AbstractFundamental Computational Methods for data analysis, modeling and simulation relevant to Engineering applications. The course emphasizes the implementation of these methods in Python with application examples drawn from Engineering applications
ObjectiveThe course aims to introduce Engineering students to fundamentals of Interpolation, Solution of non-linear equations, Filtering and Numerical Integration as well as the use of novel methods such as Machine Learning and Bayesian Uncertainty Quantification. The course aims to integrate numerical methods with enhancing the students' programming skills.
Lecture Notes
Literature1. Introduction to Applied Mathematics, G. Strang
2. Analysis of Numerical Methods, Isaacson and Keller
Prerequisites / NoticeA course on the interface of classical (first principle) and Data driven models in computing. Fundamental algorithms for inference, approximation and optimisation. Bridging the gap of Computational and Data sciences.
151-0590-00LControl Systems II W4 credits2V + 2UL. Guzzella
AbstractFor SISO systems: Controller design (PID, cascades, predictors, numerical methods), compensation of nonlinearities, controller realization. For MIMO systems: Design of state feedback controllers, state observers and observer-based controllers in time domain, in particular LQR and LQG approaches. Robustness analysis and approaches for robustness recovery. Controller design in frequency domain.
ObjectivePart I: The students are able to design and implement effective SISO controllers and to compensate the most important nonlinearities.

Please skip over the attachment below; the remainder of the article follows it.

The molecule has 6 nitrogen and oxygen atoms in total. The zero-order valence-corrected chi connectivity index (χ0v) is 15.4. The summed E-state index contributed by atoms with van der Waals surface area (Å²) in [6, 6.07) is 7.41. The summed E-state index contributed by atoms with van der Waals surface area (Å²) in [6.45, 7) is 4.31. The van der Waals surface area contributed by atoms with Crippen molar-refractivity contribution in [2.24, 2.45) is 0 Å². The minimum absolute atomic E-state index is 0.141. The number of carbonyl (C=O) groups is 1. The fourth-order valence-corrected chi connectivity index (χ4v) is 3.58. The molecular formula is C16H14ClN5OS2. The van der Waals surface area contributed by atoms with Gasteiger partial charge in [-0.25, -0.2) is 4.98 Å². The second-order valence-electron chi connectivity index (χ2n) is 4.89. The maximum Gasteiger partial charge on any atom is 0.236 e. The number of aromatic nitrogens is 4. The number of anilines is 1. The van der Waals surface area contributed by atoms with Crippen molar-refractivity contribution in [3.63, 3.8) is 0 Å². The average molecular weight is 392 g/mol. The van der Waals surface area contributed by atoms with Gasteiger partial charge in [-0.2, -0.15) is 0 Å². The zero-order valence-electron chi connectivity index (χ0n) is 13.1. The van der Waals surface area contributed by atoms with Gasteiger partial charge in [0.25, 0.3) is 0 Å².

Part II: The students understand the differences between SISO and MIMO control systems and can apply the most important analysis and synthesis methods for MIMO control loops.
ContentPart I: More effective design methods for SISO controllers (PID, cascaded control loops, predictors, numerical methods). Compensation of the most important nonlinearities. Controller realization with analog and digital elements.
Part II: Extension of the basic SISO ideas (time and frequency domain, controllability, observability, eigenvalues, poles, zeros, frequency response, etc.) to MIMO systems. Design of state feedback controllers in time domain, in particular LQR approaches. Design of state observers and observer-based controllers with state feedback, in particular LQG approaches. Robustness analysis for MIMO control loops and approaches to increase robustness. Outlook to controller design in frequency domain. Several case studies.